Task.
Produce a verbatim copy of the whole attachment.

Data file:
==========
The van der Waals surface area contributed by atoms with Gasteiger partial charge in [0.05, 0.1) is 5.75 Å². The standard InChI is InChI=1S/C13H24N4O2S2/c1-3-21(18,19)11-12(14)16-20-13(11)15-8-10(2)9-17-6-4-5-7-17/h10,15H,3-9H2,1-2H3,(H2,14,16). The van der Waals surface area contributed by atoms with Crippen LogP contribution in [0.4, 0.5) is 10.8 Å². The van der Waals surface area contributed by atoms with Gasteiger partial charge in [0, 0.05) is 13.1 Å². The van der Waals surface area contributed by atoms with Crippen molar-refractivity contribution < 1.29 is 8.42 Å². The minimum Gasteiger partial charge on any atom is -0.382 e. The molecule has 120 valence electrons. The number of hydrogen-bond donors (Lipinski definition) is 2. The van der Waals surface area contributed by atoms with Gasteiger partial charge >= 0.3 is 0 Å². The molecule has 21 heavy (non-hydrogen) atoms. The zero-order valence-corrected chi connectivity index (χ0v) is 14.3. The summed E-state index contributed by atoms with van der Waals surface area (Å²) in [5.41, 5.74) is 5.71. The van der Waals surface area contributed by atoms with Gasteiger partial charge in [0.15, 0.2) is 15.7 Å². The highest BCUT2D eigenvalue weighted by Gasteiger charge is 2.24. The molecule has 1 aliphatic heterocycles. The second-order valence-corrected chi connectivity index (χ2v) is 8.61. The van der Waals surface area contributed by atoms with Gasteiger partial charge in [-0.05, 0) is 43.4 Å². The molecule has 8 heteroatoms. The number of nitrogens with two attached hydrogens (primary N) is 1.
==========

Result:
The van der Waals surface area contributed by atoms with Gasteiger partial charge in [0.05, 0.1) is 5.75 Å². The standard InChI is InChI=1S/C13H24N4O2S2/c1-3-21(18,19)11-12(14)16-20-13(11)15-8-10(2)9-17-6-4-5-7-17/h10,15H,3-9H2,1-2H3,(H2,14,16). The van der Waals surface area contributed by atoms with Crippen LogP contribution in [0.4, 0.5) is 10.8 Å². The van der Waals surface area contributed by atoms with Gasteiger partial charge in [0, 0.05) is 13.1 Å². The van der Waals surface area contributed by atoms with Crippen molar-refractivity contribution < 1.29 is 8.42 Å². The minimum Gasteiger partial charge on any atom is -0.382 e. The molecule has 120 valence electrons. The number of hydrogen-bond donors (Lipinski definition) is 2. The van der Waals surface area contributed by atoms with Gasteiger partial charge >= 0.3 is 0 Å². The molecule has 21 heavy (non-hydrogen) atoms. The zero-order valence-corrected chi connectivity index (χ0v) is 14.3. The summed E-state index contributed by atoms with van der Waals surface area (Å²) in [5.41, 5.74) is 5.71. The van der Waals surface area contributed by atoms with Gasteiger partial charge in [0.15, 0.2) is 15.7 Å². The highest BCUT2D eigenvalue weighted by Gasteiger charge is 2.24. The molecule has 1 aliphatic heterocycles. The second-order valence-corrected chi connectivity index (χ2v) is 8.61. The van der Waals surface area contributed by atoms with Gasteiger partial charge in [-0.05, 0) is 43.4 Å². The molecule has 8 heteroatoms. The number of nitrogens with two attached hydrogens (primary N) is 1.